As you can imagine, I have seen more than a few error messages over the last few weeks as I have made a journey of ADSFS discovery. Now that we’ve gotten ADFS in place and working in our environment I thought you might find it helpful if I shared some of the issues I have seen to this point. I’ve also included a few tips that helped me figure out a lot of the problems I was having.
Before we begin: want to read the full series from start to finish?
“An error occurred”
It’s nice to know that SharePoint isn’t the only application that gives us such descriptive error messages J
If you look at the error message itself there isn’t a lot of useful information so I had to look elsewhere. In this case I found my answer in the Event Viewer under Application and Services Logs > AD FS > Admin. The error message pointed at the relying party trust being unspecified or unsupported.
The error message points specifically at urn:portal:sp2013, which is the relying party trust identifier that being called when we attempted to access our SharePoint site at https://portal.s7gear.com. With this being the case we’ll go to the AD FS server and open the AD FS Manager console to access the existing relying party trusts.
In the left-hand navigation menu expand “Trust Relationships” and then select “Relying Party Trusts”, as shown in the following screenshot. In the relying party trust window you will see our three relying party trusts, the default and then the two we have created in previous blog posts.
Right click the “Portal” relying party trust and select “Properties” to view and edit its properties.
On the Identifiers tab of the Properties dialog you will see a list of the existing relying party trust identifiers. If you compare the identifier in the screenshot below with the identifier in the error message you will see that the identifiers do not match and must be corrected. Once the identifier here is changed to match the expected identifier, the user should see the sign in page.
Server Error in ‘/’ Application
This was another error one that appeared to be fairly common.
I had a difficult time nailing this one down because there were no apparent errors in the event viewer on the AD FS or SharePoint servers, although there were a lot of TLS related errors that were possibly related. While going through the ULS logs I saw an application error when I tried to authenticate to the site.
I know it’s hard to read, essentially the error is saying that the SAML assertion (remember assertion is another word for claim) is either not signed or the signature’s KeyIdentifier cannot be converted to a security token.
In plain English – the claim wasn’t recognized because of a problem with the certificate. So, two things to look at here that may lead you to an answer.
- Look at your certificates in the AD FS Manager console. Make sure you document the certificate thumbprint and serial number so you can compare them to the certificates used by your trusted identity provider. Also make sure that the certificate doesn’t show any errors on the Certification Path (for your lab you can just make sure all of your certificates are in the trusted root).
- On the SharePoint server, open the SharePoint Management Console (I know, Powershell) as an Administrator and run the get-SPTrustedIdentityTokenIssuer command and compare the thumbprint of the certificate in your AD FS store and the thumbprint of the certificate configured as the SigningCertificate of your trusted identity provider.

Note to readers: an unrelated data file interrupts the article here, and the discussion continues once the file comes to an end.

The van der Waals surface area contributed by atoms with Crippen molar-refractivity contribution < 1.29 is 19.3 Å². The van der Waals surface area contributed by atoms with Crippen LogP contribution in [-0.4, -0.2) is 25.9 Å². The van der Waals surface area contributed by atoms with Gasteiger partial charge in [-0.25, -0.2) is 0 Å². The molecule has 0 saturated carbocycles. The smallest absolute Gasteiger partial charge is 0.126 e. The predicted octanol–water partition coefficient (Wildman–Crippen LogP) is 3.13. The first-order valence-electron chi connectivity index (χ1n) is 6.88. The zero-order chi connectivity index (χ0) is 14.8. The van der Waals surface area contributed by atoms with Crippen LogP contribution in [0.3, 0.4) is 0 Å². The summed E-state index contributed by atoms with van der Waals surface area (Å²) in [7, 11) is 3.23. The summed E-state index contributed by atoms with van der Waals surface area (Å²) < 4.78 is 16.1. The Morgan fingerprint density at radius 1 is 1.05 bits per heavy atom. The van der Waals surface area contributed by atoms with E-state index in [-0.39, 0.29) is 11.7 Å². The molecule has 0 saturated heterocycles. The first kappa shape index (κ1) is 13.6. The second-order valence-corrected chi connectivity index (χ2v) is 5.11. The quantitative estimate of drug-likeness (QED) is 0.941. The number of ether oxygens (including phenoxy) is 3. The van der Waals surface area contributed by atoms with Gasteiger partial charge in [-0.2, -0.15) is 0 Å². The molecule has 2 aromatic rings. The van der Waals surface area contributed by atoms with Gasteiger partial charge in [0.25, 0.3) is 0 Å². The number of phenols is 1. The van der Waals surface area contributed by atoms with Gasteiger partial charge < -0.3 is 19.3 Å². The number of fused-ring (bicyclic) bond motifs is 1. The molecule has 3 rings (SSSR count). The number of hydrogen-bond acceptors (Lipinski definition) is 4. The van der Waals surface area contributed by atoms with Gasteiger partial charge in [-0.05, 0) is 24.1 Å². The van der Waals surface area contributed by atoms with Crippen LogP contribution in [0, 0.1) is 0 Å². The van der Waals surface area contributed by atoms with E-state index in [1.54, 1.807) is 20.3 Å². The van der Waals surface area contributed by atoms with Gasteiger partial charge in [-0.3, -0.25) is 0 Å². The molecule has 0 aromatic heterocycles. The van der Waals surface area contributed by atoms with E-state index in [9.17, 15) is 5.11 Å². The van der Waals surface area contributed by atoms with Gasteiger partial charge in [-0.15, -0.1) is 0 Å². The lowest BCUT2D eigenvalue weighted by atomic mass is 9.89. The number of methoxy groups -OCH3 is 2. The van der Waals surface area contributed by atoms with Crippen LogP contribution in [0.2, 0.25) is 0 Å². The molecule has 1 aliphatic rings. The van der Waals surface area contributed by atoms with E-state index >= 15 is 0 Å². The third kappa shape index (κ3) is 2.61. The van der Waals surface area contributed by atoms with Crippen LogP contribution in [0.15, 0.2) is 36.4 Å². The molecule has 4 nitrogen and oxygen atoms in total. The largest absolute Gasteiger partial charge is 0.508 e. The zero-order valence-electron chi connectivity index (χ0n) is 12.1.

Redirected to the sign in page
This one almost broke me, I couldn’t find anything meaningful via my favorite search engines, nothing in the event logs on the SharePoint and AD FS servers (the one time you REALLY want to find that error message ya know), and nothing obvious in the ULS logs. I finally stumbled across something in a blog post by Steve Peschka who I have relied on heavily (although he doesn’t know it) throughout the learning process.
Anyway, in one of Steve’s blog posts he mentions that if the claim being passed to AD FS is empty then a token will never be returned. This made me think about how I could identify the values I was having passed as claims. First thing that came to mind was the User Profile Service in my SharePoint farm and Active Directory. So off we go to poke around in there.
Looking at my administrators account in the Manage User Profiles page I can immediately see a problem, no email address which at the time was how the Input Type Claim was configured.
Without an email address value being passed to the STS I am not going to be able to authenticate and access my SharePoint farm. This is a problem. I know the email address is populating from somewhere, but where?
Well, let’s look at my Active Directory account first and make sure that there is an email address there to start with. Sure enough, upon opening my account from the ADUC (Active Directory Users and Computers) snap-in and it showed an email address in the appropriate field.
Where can I look next? How about at what is actually being synchronized by the UPS? I’ll look for my answer by opening the FIM Synchronization Service Manager at C:\Program Files\Microsoft Office Servers\15.0\Synchronization Service\UIShell. This tool will allow me to look at my user profile synchronization service and see what attributes are being pulled into SharePoint from Active Directory.
Because this is a new farm you only see a few synchronizations in the FIM client and only one full synchronization. In the FIM client I’ll select the very first DS_FullImport that was done and under the Synchronization Statistics box I’ll click the link for “Adds” (as you can see there were 430 users imported in my environments first full synchronization).